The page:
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Reprint from: America's Network Magazine

Fiber's Fragile When it Freezes

When the weather outside is frightful, there are ways to protect your fiber cable. Now is the best time to ensure that the outside plant fiber optic cable (and the millions of dollars you've invested in it) is ready for next winter's weather.

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When it's freezing cold outside, fiber optic cable enclosed in innerduct systems that are not buried beneath the frost line--for example, innerduct strung under bridges--is at risk. Because it is made of glass, fiber cable resting in exposed innerduct--in which water has collected--can perform poorly or be damaged when that water turns to ice. As ice crystallizes, it can exert crushing pressure on the fiber cable inside the conduit. That pressure can cause microbends in the fiber and degrade the signal, especially as higher speeds are reached; or it can break the fiber and kill the signal, according to Win Miller, Vice President of Operations for American Polywater Corp., a Stillwater, MN-based specialty chemical manufacturer.

"The freezing phenomenon was discovered several years ago by a large telephone company, which noticed that its fiber optic network lost signal attenuation on cold nights in certain parts of its network," Miller says. "As it warmed up, signal clarity would come back."

For years, the carrier blamed everything on network electronics. Eventually, technicians traced the problem to a site where the cable was encased in conduit that ran across a bridge. Technicians discovered ice had formed inside the innerduct. As they removed the fiber cable from the innerduct, they found that the cable's plastic jacket had scarred. Solving the attenuation problem meant finding a way to remove the water and keep it out of the exposed innerduct system.

Nix Icky-Pick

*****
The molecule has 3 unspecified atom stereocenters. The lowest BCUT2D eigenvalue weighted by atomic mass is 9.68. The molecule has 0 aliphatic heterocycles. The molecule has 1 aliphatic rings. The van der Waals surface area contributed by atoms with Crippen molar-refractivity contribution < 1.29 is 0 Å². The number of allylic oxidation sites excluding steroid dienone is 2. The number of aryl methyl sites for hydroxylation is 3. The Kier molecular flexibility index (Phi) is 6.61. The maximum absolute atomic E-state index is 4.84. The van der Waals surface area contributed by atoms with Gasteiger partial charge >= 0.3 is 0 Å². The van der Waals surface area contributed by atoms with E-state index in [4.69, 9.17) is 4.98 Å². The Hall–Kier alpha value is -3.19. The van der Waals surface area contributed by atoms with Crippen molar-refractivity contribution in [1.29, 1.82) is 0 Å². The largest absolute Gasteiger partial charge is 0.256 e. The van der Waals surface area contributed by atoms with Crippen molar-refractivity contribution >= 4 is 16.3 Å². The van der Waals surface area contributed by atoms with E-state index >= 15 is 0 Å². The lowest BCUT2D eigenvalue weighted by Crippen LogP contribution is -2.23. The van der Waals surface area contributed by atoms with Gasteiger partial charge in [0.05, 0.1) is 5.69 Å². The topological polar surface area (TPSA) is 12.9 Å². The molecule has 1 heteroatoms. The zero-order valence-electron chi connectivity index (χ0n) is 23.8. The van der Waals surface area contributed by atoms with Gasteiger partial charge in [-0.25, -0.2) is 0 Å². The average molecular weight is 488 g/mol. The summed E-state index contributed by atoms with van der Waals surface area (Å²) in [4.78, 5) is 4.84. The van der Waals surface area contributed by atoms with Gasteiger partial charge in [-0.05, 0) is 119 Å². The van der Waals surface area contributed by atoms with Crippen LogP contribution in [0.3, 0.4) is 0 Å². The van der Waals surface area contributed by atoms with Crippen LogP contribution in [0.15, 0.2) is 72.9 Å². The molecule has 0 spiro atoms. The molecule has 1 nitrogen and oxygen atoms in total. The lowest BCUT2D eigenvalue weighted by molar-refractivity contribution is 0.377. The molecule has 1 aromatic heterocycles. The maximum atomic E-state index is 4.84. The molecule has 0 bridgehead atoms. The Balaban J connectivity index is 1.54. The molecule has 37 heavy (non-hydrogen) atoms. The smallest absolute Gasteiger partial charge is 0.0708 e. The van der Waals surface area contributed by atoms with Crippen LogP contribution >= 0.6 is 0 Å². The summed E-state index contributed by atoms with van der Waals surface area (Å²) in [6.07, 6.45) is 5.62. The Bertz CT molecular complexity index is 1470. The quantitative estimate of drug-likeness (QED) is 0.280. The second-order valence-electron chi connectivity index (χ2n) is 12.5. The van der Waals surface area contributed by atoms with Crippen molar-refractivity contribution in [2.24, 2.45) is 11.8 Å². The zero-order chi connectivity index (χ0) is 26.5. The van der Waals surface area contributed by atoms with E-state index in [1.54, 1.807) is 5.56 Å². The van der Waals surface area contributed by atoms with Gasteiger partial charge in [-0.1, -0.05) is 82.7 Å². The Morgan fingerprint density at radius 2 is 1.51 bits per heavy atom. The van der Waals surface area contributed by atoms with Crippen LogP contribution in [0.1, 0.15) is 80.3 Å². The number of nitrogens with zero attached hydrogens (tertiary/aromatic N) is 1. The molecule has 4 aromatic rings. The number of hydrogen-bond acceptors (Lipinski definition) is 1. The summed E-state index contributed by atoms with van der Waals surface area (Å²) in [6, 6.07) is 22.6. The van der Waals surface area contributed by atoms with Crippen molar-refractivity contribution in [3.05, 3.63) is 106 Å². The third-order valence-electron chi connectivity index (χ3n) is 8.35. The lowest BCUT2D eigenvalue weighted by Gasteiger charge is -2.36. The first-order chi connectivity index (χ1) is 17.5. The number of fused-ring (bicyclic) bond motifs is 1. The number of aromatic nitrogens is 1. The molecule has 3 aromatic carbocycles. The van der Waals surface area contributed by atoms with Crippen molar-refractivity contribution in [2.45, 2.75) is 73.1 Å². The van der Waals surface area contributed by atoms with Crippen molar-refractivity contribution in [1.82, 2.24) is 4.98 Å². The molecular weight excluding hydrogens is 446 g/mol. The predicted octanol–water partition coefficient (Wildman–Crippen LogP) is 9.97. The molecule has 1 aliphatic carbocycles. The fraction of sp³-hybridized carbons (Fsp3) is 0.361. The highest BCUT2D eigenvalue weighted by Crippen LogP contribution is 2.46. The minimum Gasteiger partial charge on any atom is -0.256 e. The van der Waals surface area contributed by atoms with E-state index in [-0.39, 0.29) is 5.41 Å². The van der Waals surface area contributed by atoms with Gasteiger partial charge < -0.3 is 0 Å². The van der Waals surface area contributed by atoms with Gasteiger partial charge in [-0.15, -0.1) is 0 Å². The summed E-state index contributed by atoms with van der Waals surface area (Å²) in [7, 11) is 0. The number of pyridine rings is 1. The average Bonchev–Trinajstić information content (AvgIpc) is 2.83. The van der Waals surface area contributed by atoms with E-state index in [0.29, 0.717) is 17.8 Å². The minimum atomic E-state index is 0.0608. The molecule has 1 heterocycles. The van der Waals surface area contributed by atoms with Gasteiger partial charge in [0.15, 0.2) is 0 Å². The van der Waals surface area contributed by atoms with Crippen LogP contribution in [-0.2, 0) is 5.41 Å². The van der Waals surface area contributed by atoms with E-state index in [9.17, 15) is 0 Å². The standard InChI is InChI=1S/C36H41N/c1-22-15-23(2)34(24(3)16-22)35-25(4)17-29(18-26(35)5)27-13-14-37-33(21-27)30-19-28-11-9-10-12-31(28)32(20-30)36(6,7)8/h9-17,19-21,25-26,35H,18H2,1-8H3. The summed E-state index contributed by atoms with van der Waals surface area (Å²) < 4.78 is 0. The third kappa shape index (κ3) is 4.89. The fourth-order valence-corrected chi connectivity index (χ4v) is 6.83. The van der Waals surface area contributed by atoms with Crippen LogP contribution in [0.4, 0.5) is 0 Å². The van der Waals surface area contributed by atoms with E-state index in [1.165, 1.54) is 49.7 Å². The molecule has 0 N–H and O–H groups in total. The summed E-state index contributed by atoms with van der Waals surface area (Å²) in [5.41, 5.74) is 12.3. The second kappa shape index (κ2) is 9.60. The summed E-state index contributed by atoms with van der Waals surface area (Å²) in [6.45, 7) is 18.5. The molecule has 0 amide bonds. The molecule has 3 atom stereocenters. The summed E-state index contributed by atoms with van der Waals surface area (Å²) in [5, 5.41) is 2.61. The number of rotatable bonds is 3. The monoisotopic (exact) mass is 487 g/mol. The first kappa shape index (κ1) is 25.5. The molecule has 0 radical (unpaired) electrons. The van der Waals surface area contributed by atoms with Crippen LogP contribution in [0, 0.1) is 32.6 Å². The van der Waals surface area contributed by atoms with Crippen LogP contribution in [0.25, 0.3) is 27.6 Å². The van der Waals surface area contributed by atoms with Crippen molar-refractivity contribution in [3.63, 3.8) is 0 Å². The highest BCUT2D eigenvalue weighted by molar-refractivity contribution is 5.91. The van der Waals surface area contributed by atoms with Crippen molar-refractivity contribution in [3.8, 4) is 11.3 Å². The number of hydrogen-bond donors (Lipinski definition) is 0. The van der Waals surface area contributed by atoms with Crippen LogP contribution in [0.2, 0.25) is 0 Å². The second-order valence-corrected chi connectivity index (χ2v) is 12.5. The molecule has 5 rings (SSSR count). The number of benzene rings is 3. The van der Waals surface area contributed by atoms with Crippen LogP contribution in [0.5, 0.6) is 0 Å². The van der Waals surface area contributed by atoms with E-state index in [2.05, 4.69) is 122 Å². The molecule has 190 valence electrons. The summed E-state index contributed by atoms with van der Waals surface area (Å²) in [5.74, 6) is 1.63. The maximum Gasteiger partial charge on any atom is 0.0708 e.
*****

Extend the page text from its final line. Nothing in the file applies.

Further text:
Copper and fiber cable are protected from water damage by a substance known as "ickypic," which resides between a cable's plastic jacket and its "strength jacket." However, ickypic does not protect fiber cable from ice formation.

Rather than reroute the exposed cable--an expensive solution--technicians tried blowing out the water and sealing the innerduct system with foam, according to Ben Osborne, director of operations for C&S Contract Services, Inc., (Martinsville, IN). When that didn't work, C&S tried installing French drains at each end of the bridge where the innerduct system plunged below the frost line--again, to no avail, he says.

American Polywater had experience dealing with cold weather problems in Canada and Northern Europe. The contractor and vendor developed IceFree™ Antifreeze Gel, which could be pumped into the space between the fiber and the innerduct to force water out and form a protective barrier between the fiber and any ice that might form in the conduit. Since then, service providers around the world have pumped the patented gel into vulnerable innerduct systems, Miller says.

Although the fiber optic outside plant that is prone to ice formation is a tiny percentage of most carriers' networks, it is just such a weak link that can cost millions of dollars in lost revenues from a network outage (not to mention the trust of their biggest customers). "People are surprised about the amount of water in their innerduct systems, but the majority of them do hold water," Miller notes.

The Fix

According to Miller, two-and-a-half gallons of IceFree Gel will pack 100 feet of 1-inch innerduct containing 5/8-inch of fiber cable (see Figure 1). A 55-gallon drum of IceFree Gel costs approximately $1,000. Miller recommends preparing for winter early; once cold weather returns, costs for labor and equipment to install the gel will increase, because any ice in the innerduct has to be melted before the gel can be injected.

Gallons of IceFree™ Gel per 100 Feet
Duct Size Cable Size
1/2" 5/8" 3/4" 1"
1" 3.02.5 1.8 N/A
1¼" 5.34.8 4.0 2.3
2" 15.314.7 14.0 12.2
3" 35.735.1 34.4 32.6
4" 64.263.6 62.9 61.2

Figure 1. IceFree Gel -- Volume Estimates

A pump, air compressor, duct block hose and gel-insertion hose are used to tackle the job in 180-foot segments. After carefully opening the conduit and the innerduct, the duct block hose is inserted into the innerduct and used to place IceFree Chemical Duct Block at the far end of the system. The duct block, which expands on contact with water, can hold the IceFree Gel in place in each segment.